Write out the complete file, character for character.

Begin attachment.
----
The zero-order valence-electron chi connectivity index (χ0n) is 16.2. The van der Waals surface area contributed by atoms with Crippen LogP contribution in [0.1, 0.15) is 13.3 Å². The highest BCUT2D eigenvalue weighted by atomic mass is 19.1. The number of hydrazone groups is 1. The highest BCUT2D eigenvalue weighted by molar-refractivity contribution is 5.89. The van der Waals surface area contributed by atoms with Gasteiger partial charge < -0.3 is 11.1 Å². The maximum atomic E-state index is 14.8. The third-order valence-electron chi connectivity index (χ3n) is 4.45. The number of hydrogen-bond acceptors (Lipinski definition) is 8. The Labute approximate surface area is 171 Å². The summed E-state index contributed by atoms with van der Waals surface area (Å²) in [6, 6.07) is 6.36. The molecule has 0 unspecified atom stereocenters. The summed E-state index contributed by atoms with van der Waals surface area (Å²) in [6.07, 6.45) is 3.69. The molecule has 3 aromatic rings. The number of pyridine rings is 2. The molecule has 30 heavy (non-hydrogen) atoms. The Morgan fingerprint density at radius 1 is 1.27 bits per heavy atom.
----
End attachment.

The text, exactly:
The zero-order valence-electron chi connectivity index (χ0n) is 16.2. The van der Waals surface area contributed by atoms with Crippen LogP contribution in [0.1, 0.15) is 13.3 Å². The highest BCUT2D eigenvalue weighted by atomic mass is 19.1. The number of hydrazone groups is 1. The highest BCUT2D eigenvalue weighted by molar-refractivity contribution is 5.89. The van der Waals surface area contributed by atoms with Gasteiger partial charge < -0.3 is 11.1 Å². The maximum atomic E-state index is 14.8. The third-order valence-electron chi connectivity index (χ3n) is 4.45. The number of hydrogen-bond acceptors (Lipinski definition) is 8. The Labute approximate surface area is 171 Å². The summed E-state index contributed by atoms with van der Waals surface area (Å²) in [6, 6.07) is 6.36. The molecule has 0 unspecified atom stereocenters. The summed E-state index contributed by atoms with van der Waals surface area (Å²) in [6.07, 6.45) is 3.69. The molecule has 3 aromatic rings. The number of pyridine rings is 2. The molecule has 30 heavy (non-hydrogen) atoms. The Morgan fingerprint density at radius 1 is 1.27 bits per heavy atom.